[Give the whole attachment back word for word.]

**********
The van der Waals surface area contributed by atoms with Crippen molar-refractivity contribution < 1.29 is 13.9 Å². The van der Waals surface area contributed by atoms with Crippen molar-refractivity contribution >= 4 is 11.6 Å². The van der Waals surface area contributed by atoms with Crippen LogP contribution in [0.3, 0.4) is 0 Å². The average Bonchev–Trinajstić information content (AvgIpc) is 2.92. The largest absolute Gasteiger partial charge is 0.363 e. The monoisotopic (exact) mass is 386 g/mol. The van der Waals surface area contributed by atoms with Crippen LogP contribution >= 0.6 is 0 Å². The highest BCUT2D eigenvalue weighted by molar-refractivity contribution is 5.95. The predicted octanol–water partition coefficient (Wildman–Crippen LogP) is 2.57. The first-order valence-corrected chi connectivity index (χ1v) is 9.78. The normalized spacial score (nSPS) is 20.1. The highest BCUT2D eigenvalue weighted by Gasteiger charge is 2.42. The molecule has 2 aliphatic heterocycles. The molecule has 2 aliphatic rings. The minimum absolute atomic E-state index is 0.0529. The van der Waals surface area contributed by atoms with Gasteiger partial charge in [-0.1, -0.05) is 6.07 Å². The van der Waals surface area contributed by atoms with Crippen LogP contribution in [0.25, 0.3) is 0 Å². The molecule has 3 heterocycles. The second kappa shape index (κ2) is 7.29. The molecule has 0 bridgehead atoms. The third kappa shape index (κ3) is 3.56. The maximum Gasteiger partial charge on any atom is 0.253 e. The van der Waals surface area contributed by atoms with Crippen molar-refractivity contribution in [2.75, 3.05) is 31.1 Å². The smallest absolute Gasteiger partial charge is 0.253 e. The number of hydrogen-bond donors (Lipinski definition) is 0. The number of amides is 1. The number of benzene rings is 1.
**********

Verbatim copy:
The van der Waals surface area contributed by atoms with Crippen molar-refractivity contribution < 1.29 is 13.9 Å². The van der Waals surface area contributed by atoms with Crippen molar-refractivity contribution >= 4 is 11.6 Å². The van der Waals surface area contributed by atoms with Crippen LogP contribution in [0.3, 0.4) is 0 Å². The average Bonchev–Trinajstić information content (AvgIpc) is 2.92. The largest absolute Gasteiger partial charge is 0.363 e. The monoisotopic (exact) mass is 386 g/mol. The van der Waals surface area contributed by atoms with Crippen LogP contribution >= 0.6 is 0 Å². The highest BCUT2D eigenvalue weighted by molar-refractivity contribution is 5.95. The predicted octanol–water partition coefficient (Wildman–Crippen LogP) is 2.57. The first-order valence-corrected chi connectivity index (χ1v) is 9.78. The normalized spacial score (nSPS) is 20.1. The highest BCUT2D eigenvalue weighted by Gasteiger charge is 2.42. The molecule has 2 aliphatic heterocycles. The molecule has 2 aliphatic rings. The minimum absolute atomic E-state index is 0.0529. The van der Waals surface area contributed by atoms with Gasteiger partial charge in [-0.1, -0.05) is 6.07 Å². The van der Waals surface area contributed by atoms with Crippen LogP contribution in [0.25, 0.3) is 0 Å². The molecule has 3 heterocycles. The second kappa shape index (κ2) is 7.29. The molecule has 0 bridgehead atoms. The third kappa shape index (κ3) is 3.56. The maximum Gasteiger partial charge on any atom is 0.253 e. The van der Waals surface area contributed by atoms with Crippen molar-refractivity contribution in [2.75, 3.05) is 31.1 Å². The smallest absolute Gasteiger partial charge is 0.253 e. The number of hydrogen-bond donors (Lipinski definition) is 0. The number of amides is 1. The number of benzene rings is 1.